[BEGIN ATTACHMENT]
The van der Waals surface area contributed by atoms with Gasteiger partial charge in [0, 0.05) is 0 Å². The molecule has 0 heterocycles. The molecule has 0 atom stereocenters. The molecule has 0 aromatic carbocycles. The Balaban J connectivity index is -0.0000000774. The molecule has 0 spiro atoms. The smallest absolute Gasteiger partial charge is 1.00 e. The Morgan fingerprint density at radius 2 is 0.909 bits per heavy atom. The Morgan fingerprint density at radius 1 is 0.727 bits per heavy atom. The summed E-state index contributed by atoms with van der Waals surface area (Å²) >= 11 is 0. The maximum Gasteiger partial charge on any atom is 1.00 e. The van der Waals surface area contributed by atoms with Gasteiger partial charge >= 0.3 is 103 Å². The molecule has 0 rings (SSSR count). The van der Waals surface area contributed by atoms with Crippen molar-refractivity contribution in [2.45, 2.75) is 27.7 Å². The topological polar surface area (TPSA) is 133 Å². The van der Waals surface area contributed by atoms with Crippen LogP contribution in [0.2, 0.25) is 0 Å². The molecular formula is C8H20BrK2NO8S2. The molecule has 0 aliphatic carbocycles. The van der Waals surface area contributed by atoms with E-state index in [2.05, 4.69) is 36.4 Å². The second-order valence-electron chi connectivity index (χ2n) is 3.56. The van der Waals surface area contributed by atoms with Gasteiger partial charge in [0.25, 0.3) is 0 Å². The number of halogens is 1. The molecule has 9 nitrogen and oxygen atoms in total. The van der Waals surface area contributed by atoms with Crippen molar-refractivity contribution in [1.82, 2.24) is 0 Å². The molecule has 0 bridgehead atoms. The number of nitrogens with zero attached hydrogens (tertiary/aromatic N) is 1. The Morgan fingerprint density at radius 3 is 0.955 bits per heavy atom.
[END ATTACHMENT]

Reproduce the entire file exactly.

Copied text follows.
The van der Waals surface area contributed by atoms with Gasteiger partial charge in [0, 0.05) is 0 Å². The molecule has 0 heterocycles. The molecule has 0 atom stereocenters. The molecule has 0 aromatic carbocycles. The Balaban J connectivity index is -0.0000000774. The molecule has 0 spiro atoms. The smallest absolute Gasteiger partial charge is 1.00 e. The Morgan fingerprint density at radius 2 is 0.909 bits per heavy atom. The Morgan fingerprint density at radius 1 is 0.727 bits per heavy atom. The summed E-state index contributed by atoms with van der Waals surface area (Å²) >= 11 is 0. The maximum Gasteiger partial charge on any atom is 1.00 e. The van der Waals surface area contributed by atoms with Gasteiger partial charge >= 0.3 is 103 Å². The molecule has 0 rings (SSSR count). The van der Waals surface area contributed by atoms with Crippen molar-refractivity contribution in [2.45, 2.75) is 27.7 Å². The topological polar surface area (TPSA) is 133 Å². The van der Waals surface area contributed by atoms with Crippen LogP contribution in [0.2, 0.25) is 0 Å². The molecular formula is C8H20BrK2NO8S2. The molecule has 0 aliphatic carbocycles. The van der Waals surface area contributed by atoms with E-state index in [2.05, 4.69) is 36.4 Å². The second-order valence-electron chi connectivity index (χ2n) is 3.56. The van der Waals surface area contributed by atoms with Gasteiger partial charge in [0.25, 0.3) is 0 Å². The number of halogens is 1. The molecule has 9 nitrogen and oxygen atoms in total. The van der Waals surface area contributed by atoms with Crippen molar-refractivity contribution in [1.82, 2.24) is 0 Å². The molecule has 0 bridgehead atoms. The number of nitrogens with zero attached hydrogens (tertiary/aromatic N) is 1. The Morgan fingerprint density at radius 3 is 0.955 bits per heavy atom.